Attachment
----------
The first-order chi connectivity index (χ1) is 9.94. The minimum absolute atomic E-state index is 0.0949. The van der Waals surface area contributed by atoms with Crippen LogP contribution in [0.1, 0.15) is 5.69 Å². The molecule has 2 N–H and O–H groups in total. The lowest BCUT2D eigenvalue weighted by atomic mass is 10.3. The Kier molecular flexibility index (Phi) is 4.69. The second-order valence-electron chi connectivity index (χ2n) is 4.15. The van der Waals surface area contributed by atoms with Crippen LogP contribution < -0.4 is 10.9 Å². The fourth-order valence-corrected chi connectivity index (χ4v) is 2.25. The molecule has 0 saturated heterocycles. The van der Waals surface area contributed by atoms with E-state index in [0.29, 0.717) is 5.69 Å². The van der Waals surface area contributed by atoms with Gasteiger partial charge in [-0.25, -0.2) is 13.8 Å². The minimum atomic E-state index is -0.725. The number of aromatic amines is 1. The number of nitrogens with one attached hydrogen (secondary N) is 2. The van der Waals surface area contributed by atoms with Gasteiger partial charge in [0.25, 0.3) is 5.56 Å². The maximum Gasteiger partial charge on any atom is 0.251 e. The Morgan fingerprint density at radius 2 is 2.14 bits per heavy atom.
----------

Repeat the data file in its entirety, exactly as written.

The first-order chi connectivity index (χ1) is 9.94. The minimum absolute atomic E-state index is 0.0949. The van der Waals surface area contributed by atoms with Crippen LogP contribution in [0.1, 0.15) is 5.69 Å². The molecule has 2 N–H and O–H groups in total. The lowest BCUT2D eigenvalue weighted by atomic mass is 10.3. The Kier molecular flexibility index (Phi) is 4.69. The second-order valence-electron chi connectivity index (χ2n) is 4.15. The van der Waals surface area contributed by atoms with Crippen LogP contribution < -0.4 is 10.9 Å². The fourth-order valence-corrected chi connectivity index (χ4v) is 2.25. The molecule has 0 saturated heterocycles. The van der Waals surface area contributed by atoms with E-state index in [0.29, 0.717) is 5.69 Å². The van der Waals surface area contributed by atoms with Gasteiger partial charge in [-0.25, -0.2) is 13.8 Å². The minimum atomic E-state index is -0.725. The number of aromatic amines is 1. The number of nitrogens with one attached hydrogen (secondary N) is 2. The van der Waals surface area contributed by atoms with Gasteiger partial charge in [0.25, 0.3) is 5.56 Å². The maximum Gasteiger partial charge on any atom is 0.251 e. The Morgan fingerprint density at radius 2 is 2.14 bits per heavy atom.